What do you want to get out of your website? Maybe you want to land a job. Maybe you just want to have some fun. Depending on your goal, you should balance out how much you want to focus on function vs. form.

What’s one page you really want your users to see? Your navigation should optimize for landing the users on that page. What do you want your users to do after they have explored your site? You should probably have a strong call to action, especially in the header and footer.

Optimized for funsies: https://letasobierajski.com/ [Image: courtesy of the author]
3. But it’s okay to get crazy
At the same time, remember that you are designing a portfolio website, not an app or a promotional site for your company. Your audience will most likely be a bunch of techies who are looking at your work on a giant 27-inch monitor in 1,920 x 1,080 screen res (this is true story from metrics from my portfolio site). You have room to be generous with spacing, go bold with typography, and try something eccentric. Don’t be afraid to sacrifice just a bit of usability for a touch of delight and personality. This is one of the few cases where you can and should be really yourself when it comes to design.

Spinning circle CTA, two links that does the same thing, and a ton of spacing. But it’s pretty. http://matthewvernon.co/ [Image: courtesy of the author]

4. Let your work speak for itself
“Show, don’t tell”–this is the rule of thumb you should be following when it comes to case studies. You should still describe your design process and the rationale behind your design decisions in detail. But you shouldn’t go so in-depth to the point where you are explaining every pixel and end up writing an essay. Keep your writing to a minimum and try to prove your point with your design. Make sure your thumbs are large enough (either container width or full screen) and keep it distraction-free. If your work is good, it wouldn’t require an in-depth explanation. It should speak for itself.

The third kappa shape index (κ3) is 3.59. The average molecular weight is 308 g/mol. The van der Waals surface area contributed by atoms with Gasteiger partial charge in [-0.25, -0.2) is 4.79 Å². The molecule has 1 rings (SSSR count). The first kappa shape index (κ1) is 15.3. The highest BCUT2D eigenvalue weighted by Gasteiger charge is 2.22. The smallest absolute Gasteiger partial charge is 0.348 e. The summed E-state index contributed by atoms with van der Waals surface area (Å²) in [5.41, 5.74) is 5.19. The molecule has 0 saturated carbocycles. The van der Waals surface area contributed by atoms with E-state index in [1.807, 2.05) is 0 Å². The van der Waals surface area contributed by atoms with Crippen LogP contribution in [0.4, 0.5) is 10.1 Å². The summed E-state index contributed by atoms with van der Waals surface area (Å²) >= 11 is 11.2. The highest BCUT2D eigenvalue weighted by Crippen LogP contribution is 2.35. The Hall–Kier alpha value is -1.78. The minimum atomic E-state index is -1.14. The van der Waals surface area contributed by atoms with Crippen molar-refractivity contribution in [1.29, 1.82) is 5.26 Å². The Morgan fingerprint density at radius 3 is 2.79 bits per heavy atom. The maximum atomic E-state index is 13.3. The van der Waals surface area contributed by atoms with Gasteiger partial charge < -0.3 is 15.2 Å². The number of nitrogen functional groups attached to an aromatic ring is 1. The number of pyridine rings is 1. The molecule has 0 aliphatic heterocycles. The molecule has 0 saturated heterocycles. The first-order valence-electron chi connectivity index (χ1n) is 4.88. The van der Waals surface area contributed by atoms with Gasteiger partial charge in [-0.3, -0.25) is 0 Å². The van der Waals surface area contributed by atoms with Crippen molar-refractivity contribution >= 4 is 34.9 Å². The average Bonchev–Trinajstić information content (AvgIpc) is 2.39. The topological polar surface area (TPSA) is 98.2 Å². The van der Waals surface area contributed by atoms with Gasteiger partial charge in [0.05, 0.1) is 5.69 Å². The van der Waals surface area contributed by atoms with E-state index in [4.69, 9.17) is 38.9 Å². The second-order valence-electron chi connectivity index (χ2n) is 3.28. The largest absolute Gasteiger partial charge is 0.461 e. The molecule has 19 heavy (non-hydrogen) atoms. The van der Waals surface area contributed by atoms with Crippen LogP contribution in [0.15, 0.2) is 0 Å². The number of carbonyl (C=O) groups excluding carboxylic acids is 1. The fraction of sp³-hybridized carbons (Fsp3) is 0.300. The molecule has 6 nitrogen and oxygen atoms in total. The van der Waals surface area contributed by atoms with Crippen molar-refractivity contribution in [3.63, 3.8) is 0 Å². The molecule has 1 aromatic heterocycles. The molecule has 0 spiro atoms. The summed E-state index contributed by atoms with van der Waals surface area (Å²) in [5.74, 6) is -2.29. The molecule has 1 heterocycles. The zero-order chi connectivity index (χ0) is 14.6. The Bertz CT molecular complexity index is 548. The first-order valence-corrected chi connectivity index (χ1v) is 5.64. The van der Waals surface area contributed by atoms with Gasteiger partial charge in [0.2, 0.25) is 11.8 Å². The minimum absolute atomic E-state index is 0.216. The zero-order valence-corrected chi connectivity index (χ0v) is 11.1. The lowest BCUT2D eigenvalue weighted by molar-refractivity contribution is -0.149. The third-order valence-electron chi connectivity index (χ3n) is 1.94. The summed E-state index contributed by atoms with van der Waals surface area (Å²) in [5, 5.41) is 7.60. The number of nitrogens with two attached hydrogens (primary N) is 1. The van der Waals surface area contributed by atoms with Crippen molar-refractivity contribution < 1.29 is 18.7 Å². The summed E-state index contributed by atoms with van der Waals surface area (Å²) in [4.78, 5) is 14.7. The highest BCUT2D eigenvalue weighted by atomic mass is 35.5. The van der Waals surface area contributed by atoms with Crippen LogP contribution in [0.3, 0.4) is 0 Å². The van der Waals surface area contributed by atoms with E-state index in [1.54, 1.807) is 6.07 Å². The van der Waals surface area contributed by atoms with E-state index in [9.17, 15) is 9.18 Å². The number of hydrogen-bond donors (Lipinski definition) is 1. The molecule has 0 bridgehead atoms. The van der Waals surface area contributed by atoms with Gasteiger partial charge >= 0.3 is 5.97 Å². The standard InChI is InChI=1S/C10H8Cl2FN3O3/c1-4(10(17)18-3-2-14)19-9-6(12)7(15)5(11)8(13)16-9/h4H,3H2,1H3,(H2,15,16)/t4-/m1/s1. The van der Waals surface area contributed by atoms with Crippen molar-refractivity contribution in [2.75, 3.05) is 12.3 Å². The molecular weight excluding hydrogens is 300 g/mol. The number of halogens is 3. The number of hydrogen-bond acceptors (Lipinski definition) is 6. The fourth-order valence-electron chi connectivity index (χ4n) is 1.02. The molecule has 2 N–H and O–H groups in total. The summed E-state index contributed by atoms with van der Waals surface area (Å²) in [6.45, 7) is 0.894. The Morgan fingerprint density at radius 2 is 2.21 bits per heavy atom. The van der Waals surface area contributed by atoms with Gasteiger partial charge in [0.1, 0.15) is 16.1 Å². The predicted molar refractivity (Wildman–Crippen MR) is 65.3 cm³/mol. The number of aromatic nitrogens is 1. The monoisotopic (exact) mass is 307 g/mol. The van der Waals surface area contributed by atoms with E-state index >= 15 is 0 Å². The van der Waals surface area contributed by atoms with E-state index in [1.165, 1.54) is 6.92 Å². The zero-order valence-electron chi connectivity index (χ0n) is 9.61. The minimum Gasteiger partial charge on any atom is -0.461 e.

Ueno has hands down some of the best case studies. https://ueno.co/ [Image: courtesy of the author]

5. Be selective about your work
Make sure you curate your best works, which should be no more than three. Having too many case studies will distract your visitors from exploring your best works. Spend time thinking about how you can optimize your navigation to land your visitors to your best works, and make sure case studies for those best works are thorough enough. It’s also important to show a wide breadth of work from multiple categories (consumer, enterprise, fintech, gaming, etc.) and multiple platforms (mobile, desktop, web, marketing website, etc.). It might be good to have one to three featured projects, which are your best works to date, and three to four other projects just to show you have worked on projects from a wide range of audiences and platforms.

3drops does a great job showcasing only the important projects and hides miscellaneous projects. https://3dro.ps/ [Image: courtesy of the author]

6. Have fun
When I was a kid, I used to spend days and nights just working on my personal website in HTML because it was fun creating an online presence of myself. Sure, I wouldn’t count them as my “professional portfolio,” but that same passion from childhood is what drives me to work on my portfolio today. It never feels like work. It’s just another hobby of mine like games, and that mind-set allows me to get more creative when designing my site.

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That’s why I want to end this post with the advice to have fun. I’ve met so many designers who are stressed over building their portfolios, and that’s a perfect recipe for designer’s block. This is your chance to be 100% you–unlimited room for creativity and expression. You can take as much time as you want, use whatever tech you want, and design however you want. Seriously, you don’t get opportunities like this often (if ever). Enjoy it.

Shawn Park is lead designer at Blitz. This essay was adapted with the author’s permission. Read the original here